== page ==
My protagonist in “The Unnamed Bears Favor” is an altogether unexpected hero, but that’s also part of the twist I can’t reveal, and I’m thinking this may have been the reason the tale caught RCP’s eye.

What do you think makes a great historical fantasy story?

I like the fantasy aspects to be just on the edge of civilization, just on the edge of reality in a sense but it needs to be plausible fantasy. I’m with George Martin when he says dragons should have only two legs, at least if they evolved on the same planet as the two-legged amniotes, whether someone wants to insist they’re really wyverns or not. I want at least pseudo-scientific explanations for fantasy elements, whether it’s the creatures or magic systems, in order to retain my suspension of disbelief.

But a great story also needs a powerful character arc and a mind-blowing twist. The latter can be tough when you’re trying to stay true to reality, but when I have a good one I know I also have the potential for a great story.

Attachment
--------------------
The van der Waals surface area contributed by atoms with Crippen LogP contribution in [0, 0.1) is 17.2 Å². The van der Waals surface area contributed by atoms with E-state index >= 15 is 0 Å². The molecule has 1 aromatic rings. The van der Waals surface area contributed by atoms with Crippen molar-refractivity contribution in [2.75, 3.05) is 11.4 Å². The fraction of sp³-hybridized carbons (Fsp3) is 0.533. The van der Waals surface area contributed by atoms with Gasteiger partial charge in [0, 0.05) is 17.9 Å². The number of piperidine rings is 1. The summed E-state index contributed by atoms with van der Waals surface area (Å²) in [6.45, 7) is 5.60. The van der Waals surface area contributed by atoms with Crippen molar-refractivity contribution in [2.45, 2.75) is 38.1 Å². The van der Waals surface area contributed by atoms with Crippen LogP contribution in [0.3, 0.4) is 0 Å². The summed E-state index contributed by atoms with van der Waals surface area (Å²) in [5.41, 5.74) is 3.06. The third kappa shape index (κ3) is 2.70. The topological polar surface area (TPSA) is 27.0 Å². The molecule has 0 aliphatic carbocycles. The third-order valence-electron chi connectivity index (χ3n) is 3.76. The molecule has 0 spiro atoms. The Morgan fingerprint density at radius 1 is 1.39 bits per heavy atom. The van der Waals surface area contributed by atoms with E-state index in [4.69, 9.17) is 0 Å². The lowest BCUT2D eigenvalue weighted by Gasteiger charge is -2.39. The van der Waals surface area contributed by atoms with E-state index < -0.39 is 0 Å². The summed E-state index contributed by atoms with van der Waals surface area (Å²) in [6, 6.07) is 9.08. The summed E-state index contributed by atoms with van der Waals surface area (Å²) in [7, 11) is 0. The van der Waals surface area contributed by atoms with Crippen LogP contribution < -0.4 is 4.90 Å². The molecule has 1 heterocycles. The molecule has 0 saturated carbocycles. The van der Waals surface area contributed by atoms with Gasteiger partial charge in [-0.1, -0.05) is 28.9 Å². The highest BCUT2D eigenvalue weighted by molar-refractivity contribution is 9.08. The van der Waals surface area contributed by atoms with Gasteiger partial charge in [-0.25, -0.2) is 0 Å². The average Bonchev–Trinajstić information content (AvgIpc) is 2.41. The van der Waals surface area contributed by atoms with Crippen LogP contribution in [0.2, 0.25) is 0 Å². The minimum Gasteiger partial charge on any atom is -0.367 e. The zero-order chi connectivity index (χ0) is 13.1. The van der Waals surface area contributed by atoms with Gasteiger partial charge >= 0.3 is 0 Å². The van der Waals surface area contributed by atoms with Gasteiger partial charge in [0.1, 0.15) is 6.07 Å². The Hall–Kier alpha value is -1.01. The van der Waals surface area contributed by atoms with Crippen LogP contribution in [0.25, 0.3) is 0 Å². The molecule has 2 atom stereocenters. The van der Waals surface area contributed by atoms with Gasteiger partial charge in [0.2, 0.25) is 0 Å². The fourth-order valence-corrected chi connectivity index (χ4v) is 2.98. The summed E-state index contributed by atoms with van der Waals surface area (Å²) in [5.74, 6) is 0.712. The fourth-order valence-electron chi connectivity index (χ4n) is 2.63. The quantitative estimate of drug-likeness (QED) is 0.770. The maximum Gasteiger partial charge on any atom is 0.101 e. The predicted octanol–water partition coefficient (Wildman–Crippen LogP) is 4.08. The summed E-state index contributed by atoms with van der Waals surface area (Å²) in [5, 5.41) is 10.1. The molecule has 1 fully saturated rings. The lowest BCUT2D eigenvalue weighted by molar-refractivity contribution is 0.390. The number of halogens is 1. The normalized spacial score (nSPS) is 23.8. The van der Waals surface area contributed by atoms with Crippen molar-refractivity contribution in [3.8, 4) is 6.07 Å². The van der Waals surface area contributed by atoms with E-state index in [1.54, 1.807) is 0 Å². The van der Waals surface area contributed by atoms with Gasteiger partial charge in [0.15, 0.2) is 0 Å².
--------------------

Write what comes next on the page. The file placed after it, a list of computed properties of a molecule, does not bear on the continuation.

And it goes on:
How do you think your piece The Unnamed Bears Favor fits into or varies from that description?

I can tell you that even though this will seem like a bizarre fantasy world to most readers, such a world existed right here on Earth not too long ago. I believe my protagonist’s transformation will resonate with most readers because their ancestors likely went through something similar and a piece of our ancestor’s experiences remains inside of us if Rupert Sheldrake’s experiments and Carl Jung’s archetypes are any indications.

I don’t want to give away the twist though—that’s the whole problem with convincing people your story really has one! How has writing affected your outlook on things? Has it made you take chances or see things in a different light?

Many people use the terms “prehistoric” and “primitive” interchangeably when talking about human culture, but those two words aren’t really synonymous. The cultures I write about existed in the Neolithic or Paleolithic Periods, both considered prehistoric because they predate recorded history or the written word. I think it’s important to remember that some of these cultures only predate written records because we haven’t been able to decipher their forms of proto-writing yet. Paleolithic man had symbols we can’t translate, cultures in Neolithic China used a type of proto-writing called Jiahu script, and other East Asian and Pacific cultures used a form of artificial memory involving the knotting of string. It may have been similar to the Celts use of leaves on a string to make sentences.